My research explores user engagement (UE) with technology. Specifically, I am interested in the conceptual nature of UE (What is it? What attributes of people, systems, and contexts facilitate or detract from engagement? Why do people disengage?), and how to measure it in computer mediated environments.

Over the past several years I have focused on two streams of research: theory and measurement. To this end, I have

  • developed a conceptual Process Model of User Engagement and tested/refined it in different computer-mediated environments
  • created and evaluated the reliability and validity of a 31-item experiential questionnaire, the User Engagement Scale (UES) to measure user engagement with technology.

The UES has been adapted by over 50 international research teams, who have used it to examine UE with educational technologies, search systems, haptic technologies, health and consumer applications, and other media. This work has led to productive collaborations with academic and industry researchers.

My current research projects are focused on the personal and social outcomes of user engagement. This work seeks to inform the design of information systems and contribute further to the measurement of user engagement, but, more importantly, to bring a more nuanced understanding to the impact of engaging technologies on people’s lives. 

Core Research Projects:


STOREE 2018-2021

The Supporting Transparent and Open Research Engagement and Exchange (STOREE) Project supports community-led research initiatives and increases the accessibility of research – thanks to partners at the University of British Columbia (UBC) Library, Simon Fraser University (SFU) Library, UBC Learning Exchange and the BC Centre on Substance Use (BCCSU).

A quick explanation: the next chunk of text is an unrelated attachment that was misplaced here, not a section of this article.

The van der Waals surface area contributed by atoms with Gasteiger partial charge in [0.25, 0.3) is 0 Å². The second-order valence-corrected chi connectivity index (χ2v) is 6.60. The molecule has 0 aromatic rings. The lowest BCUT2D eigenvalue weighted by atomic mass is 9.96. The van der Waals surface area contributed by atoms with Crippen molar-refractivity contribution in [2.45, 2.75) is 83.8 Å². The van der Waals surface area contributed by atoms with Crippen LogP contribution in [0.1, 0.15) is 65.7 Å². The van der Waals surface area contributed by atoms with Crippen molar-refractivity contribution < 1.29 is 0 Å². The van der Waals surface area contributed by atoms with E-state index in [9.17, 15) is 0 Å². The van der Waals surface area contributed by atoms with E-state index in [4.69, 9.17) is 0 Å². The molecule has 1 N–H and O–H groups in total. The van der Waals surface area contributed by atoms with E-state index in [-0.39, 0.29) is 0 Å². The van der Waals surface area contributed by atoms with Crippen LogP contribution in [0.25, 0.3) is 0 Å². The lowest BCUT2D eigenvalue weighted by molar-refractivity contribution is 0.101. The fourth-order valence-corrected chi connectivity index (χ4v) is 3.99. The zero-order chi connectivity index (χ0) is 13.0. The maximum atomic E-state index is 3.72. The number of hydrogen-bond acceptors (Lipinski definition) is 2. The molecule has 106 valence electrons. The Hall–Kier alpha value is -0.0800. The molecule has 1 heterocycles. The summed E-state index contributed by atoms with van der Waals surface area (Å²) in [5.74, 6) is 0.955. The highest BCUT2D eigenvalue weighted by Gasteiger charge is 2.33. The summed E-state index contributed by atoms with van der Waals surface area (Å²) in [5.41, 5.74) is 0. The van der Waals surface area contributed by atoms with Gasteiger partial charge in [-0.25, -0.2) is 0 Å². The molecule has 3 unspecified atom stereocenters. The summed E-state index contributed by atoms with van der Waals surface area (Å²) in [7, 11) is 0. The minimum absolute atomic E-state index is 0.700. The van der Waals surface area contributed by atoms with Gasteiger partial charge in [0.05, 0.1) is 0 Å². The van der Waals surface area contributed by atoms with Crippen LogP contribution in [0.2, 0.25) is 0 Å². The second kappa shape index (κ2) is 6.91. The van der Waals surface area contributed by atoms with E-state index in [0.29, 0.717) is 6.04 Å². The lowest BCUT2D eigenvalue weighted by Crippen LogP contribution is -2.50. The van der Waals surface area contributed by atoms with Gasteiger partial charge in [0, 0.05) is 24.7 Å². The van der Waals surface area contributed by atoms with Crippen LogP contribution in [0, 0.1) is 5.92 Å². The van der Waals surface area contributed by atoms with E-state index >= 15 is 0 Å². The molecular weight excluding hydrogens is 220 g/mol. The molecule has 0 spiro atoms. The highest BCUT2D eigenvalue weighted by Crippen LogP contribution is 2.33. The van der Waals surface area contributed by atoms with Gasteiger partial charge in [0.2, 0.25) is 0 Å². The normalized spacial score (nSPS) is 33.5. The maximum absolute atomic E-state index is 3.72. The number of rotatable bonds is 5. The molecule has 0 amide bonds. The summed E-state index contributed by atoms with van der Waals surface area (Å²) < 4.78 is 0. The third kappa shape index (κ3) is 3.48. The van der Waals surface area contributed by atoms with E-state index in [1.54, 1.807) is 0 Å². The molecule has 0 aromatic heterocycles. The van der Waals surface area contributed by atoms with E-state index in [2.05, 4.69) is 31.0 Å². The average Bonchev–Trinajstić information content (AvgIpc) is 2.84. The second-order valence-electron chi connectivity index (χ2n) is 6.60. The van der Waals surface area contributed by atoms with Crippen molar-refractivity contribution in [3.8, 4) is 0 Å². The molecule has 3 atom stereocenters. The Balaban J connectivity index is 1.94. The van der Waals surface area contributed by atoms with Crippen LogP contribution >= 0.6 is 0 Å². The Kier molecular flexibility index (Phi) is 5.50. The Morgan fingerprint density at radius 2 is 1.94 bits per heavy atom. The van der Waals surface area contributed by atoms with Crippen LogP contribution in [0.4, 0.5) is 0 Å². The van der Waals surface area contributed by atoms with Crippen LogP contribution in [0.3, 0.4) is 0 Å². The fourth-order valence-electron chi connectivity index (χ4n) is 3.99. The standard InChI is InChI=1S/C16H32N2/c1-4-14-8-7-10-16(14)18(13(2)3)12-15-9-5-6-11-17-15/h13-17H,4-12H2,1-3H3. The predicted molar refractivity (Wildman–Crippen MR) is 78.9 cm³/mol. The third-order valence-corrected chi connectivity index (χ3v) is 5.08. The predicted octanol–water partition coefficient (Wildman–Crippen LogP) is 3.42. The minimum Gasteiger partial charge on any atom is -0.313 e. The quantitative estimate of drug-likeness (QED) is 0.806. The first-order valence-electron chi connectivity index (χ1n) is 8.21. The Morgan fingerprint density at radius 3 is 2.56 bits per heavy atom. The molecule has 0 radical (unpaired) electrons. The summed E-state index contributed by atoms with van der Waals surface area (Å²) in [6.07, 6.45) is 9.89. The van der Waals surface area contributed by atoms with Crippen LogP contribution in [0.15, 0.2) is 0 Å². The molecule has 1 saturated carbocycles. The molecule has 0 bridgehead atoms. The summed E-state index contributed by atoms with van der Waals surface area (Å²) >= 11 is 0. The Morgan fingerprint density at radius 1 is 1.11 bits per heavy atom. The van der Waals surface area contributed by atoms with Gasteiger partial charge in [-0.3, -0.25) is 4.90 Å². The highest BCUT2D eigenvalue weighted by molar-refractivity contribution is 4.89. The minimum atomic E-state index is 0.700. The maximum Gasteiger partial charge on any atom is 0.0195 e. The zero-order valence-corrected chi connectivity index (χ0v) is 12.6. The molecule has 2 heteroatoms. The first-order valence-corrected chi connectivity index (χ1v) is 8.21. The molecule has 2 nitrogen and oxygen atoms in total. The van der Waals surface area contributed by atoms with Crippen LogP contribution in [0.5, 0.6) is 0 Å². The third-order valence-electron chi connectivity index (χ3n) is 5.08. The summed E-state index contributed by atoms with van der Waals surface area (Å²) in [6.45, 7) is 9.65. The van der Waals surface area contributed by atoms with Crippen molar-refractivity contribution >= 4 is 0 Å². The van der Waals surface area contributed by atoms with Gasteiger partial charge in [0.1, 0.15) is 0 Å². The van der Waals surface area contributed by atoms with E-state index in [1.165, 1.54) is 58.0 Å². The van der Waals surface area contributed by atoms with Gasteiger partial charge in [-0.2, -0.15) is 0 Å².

I, along with my colleagues, aim to make research more accessible and relevant to non-academic audiences, by supporting knowledge sharing between researchers and community groups, and by exploring the roles of librarians and literacy educators in sharing research.

Many university research projects based at UBC, SFU and other institutions are directed at residents and community groups located in the Vancouver’s Downtown Eastside (DTES) neighbourhood. Residents have voiced concerns about research projects that are extractive, and research findings published behind paywalls that make them inaccessible to the community. UBC’s Learning Exchange founded the Making Research Accessible Initiative (MRAi) in 2015, in collaboration with UBC Library, to try to address these challenges. Most recently, DTES residents and community groups created the Research 101: A Manifesto for Ethical Research in the Downtown Eastside and Empowering Informed Consent cards to bring awareness to issues of cultural production and ethical research engagement within the DTES.

The STOREE project seeks to support these grassroots initiatives and the work of our partners, including the MRAi, who are actively developing strategies and tools to communicate research outside of the university sphere and to promote community priorities to researchers: